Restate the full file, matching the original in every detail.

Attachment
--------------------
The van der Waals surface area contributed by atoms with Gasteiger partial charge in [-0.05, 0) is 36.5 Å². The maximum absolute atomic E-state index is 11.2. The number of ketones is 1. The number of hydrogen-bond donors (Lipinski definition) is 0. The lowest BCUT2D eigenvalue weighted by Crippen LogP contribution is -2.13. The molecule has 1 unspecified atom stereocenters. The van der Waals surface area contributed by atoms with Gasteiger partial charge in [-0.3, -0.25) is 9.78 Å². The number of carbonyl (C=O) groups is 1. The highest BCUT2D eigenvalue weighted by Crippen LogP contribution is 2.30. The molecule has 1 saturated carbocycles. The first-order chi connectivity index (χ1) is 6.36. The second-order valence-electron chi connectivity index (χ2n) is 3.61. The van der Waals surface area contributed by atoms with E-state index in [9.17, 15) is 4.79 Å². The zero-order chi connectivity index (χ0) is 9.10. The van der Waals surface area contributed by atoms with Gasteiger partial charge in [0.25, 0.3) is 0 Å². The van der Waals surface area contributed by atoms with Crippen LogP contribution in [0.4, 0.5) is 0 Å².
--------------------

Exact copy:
The van der Waals surface area contributed by atoms with Gasteiger partial charge in [-0.05, 0) is 36.5 Å². The maximum absolute atomic E-state index is 11.2. The number of ketones is 1. The number of hydrogen-bond donors (Lipinski definition) is 0. The lowest BCUT2D eigenvalue weighted by Crippen LogP contribution is -2.13. The molecule has 1 unspecified atom stereocenters. The van der Waals surface area contributed by atoms with Gasteiger partial charge in [-0.3, -0.25) is 9.78 Å². The number of carbonyl (C=O) groups is 1. The highest BCUT2D eigenvalue weighted by Crippen LogP contribution is 2.30. The molecule has 1 saturated carbocycles. The first-order chi connectivity index (χ1) is 6.36. The second-order valence-electron chi connectivity index (χ2n) is 3.61. The van der Waals surface area contributed by atoms with E-state index in [9.17, 15) is 4.79 Å². The zero-order chi connectivity index (χ0) is 9.10. The van der Waals surface area contributed by atoms with Gasteiger partial charge in [0.25, 0.3) is 0 Å². The van der Waals surface area contributed by atoms with Crippen LogP contribution in [0.4, 0.5) is 0 Å².